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|Sunday, April 01, 2007|
It might have seemed like your average March Madness tournament, but to Nike it was nothing less than the debut of a new look for basketball. The snug-fitting tops and longer, baggier shorts were sported by NCAA Final Four alum teams Syracuse, Ohio State, Florida and Arizona. Designed by Nike’s global basketball team in Beaverton, the outfits are being trumpeted (by Nike) as the first big change to basketball dress since Michigan trotted on the NCAA court with big shorts, short socks and black shoes in 1992. The tight tops (hello, Under Armour) will make it tougher for players to grab each others’ jerseys — and easier to see who’s been hitting the gym.
Wednesday, July 22, 2015
Charlie Hales has long viewed sound urban planning as the route to salvation: social, economic and environmental. This week, the mayor's city design philosophy got the nod of approval from a bona fide spiritual authority, Pope Francis.
Friday, July 17, 2015
Photographer Jason Kaplan takes a look at Murray's Pharmacy in Heppner. The family owned business is run by John and Ann Murray, who were featured in our July/August cover story: 10 Innovators in Rural Health Care.
Tuesday, July 28, 2015
Uncertainty in Greece and China, along with potential interest rate hikes mean investors are looking at the market and nervously questioning where they should be invested.
Monday, July 13, 2015
BY CAMILLE GRIGSBY-ROCCA
Can the brave new world of neurotechnology help an OHSU surgeon find a cure for obesity?
Wednesday, June 24, 2015
One year after he was appointed chair of the Portland Development Commission, Tom Kelly talks about PDC's longevity, Neil Kelly's comeback and his new role as Portlandia's landlord.
Monday, July 13, 2015
BY JACOB PALMER
Holding a Power Lunch at Veritable Quandary in downtown Portland.
Friday, July 10, 2015
BY JOE CORTRIGHT
The false promise of economic impact statements.
|10 Innovators in Rural Health|
|The Private 150: From Strength to Strength|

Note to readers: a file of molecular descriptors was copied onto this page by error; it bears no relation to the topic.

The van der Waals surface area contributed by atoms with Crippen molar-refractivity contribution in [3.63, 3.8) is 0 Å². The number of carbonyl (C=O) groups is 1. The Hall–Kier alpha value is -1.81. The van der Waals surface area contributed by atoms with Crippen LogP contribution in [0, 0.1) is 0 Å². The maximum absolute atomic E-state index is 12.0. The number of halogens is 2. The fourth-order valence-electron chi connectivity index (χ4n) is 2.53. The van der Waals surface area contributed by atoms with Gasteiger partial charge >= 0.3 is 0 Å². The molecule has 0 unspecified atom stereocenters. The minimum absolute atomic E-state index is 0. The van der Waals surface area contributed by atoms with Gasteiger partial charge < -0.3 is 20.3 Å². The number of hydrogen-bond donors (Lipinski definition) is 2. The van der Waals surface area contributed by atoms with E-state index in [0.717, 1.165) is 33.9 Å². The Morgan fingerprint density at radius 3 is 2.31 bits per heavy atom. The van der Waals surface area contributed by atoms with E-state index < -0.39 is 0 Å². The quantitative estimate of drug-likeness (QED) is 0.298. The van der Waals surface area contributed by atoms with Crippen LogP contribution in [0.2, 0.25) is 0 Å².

|Flattery with Numbers|
|Downtime with Debra Ringold|
|Farm in a Box|
|Preserving the Legacy|
|Portland fireworks hotline overloaded by call volume|
|Rolling Stone magazine sued by UVA frat brothers|
|'Kayaktivists' hang from St. Johns Bridge to protest Shell Oil ship|
|Legal pot sales to start Oct. 1 in Oregon|
|Best Buy will sell Apple Watch, is hoping it boosts sales|
|Biologist estimates 80% of sockeye population could die due to hot water|
|Fiat Chrysler must offer to buy back 500K Dodge Ram trucks|
One of the many reasons why businesses fail is due to the lack of attention to analytics. Sure, you can go on running your business, but mastering the science of analytics will translate into a business advantage. But what exactly are analytics and why are they so important?
Court experience helps legal firm anticipate potential problems for clients and prevent expensive litigation.
When Garmin AT needed to consolidate operations for its 550 employees, it scanned its entire corporate map for possible sites.
Professional and Continuing Education (PACE) and the College of Business at Oregon State University is offering “Business Analytics for Competitive Advantage”, a two-day intensive workshop.
34 spots for food, 17 places to sip, and 7 sites to choose a brew beckon visitors.
A look back at the shifting sands of Portland’s growth and development.